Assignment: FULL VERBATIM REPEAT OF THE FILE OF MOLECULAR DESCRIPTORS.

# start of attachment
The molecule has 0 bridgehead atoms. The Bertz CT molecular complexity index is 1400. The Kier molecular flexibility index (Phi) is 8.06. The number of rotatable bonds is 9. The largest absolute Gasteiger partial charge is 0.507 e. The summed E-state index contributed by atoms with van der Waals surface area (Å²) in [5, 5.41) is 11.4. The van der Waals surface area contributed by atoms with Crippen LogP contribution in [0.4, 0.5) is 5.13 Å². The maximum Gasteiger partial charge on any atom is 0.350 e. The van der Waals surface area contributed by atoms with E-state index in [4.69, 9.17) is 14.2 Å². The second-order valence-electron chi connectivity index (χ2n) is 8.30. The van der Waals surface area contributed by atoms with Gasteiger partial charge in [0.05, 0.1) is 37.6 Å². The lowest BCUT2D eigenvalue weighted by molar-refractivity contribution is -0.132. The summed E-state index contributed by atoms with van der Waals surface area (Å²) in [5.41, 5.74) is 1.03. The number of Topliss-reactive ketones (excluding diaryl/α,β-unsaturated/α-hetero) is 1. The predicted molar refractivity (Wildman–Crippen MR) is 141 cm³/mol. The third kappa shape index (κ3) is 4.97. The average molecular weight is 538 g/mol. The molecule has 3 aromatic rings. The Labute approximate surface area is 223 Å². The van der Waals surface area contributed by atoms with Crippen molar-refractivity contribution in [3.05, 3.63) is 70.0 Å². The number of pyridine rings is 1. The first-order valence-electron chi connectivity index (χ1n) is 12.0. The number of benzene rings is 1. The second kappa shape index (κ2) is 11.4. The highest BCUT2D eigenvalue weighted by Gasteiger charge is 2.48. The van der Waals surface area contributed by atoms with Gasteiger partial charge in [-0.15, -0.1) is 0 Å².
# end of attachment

The molecule has 0 bridgehead atoms. The Bertz CT molecular complexity index is 1400. The Kier molecular flexibility index (Phi) is 8.06. The number of rotatable bonds is 9. The largest absolute Gasteiger partial charge is 0.507 e. The summed E-state index contributed by atoms with van der Waals surface area (Å²) in [5, 5.41) is 11.4. The van der Waals surface area contributed by atoms with Crippen LogP contribution in [0.4, 0.5) is 5.13 Å². The maximum Gasteiger partial charge on any atom is 0.350 e. The van der Waals surface area contributed by atoms with E-state index in [4.69, 9.17) is 14.2 Å². The second-order valence-electron chi connectivity index (χ2n) is 8.30. The van der Waals surface area contributed by atoms with Gasteiger partial charge in [0.05, 0.1) is 37.6 Å². The lowest BCUT2D eigenvalue weighted by molar-refractivity contribution is -0.132. The summed E-state index contributed by atoms with van der Waals surface area (Å²) in [5.41, 5.74) is 1.03. The number of Topliss-reactive ketones (excluding diaryl/α,β-unsaturated/α-hetero) is 1. The predicted molar refractivity (Wildman–Crippen MR) is 141 cm³/mol. The third kappa shape index (κ3) is 4.97. The average molecular weight is 538 g/mol. The molecule has 3 aromatic rings. The Labute approximate surface area is 223 Å². The van der Waals surface area contributed by atoms with Crippen molar-refractivity contribution in [3.05, 3.63) is 70.0 Å². The number of pyridine rings is 1. The first-order valence-electron chi connectivity index (χ1n) is 12.0. The number of benzene rings is 1. The second kappa shape index (κ2) is 11.4. The highest BCUT2D eigenvalue weighted by Gasteiger charge is 2.48. The van der Waals surface area contributed by atoms with Gasteiger partial charge in [-0.15, -0.1) is 0 Å².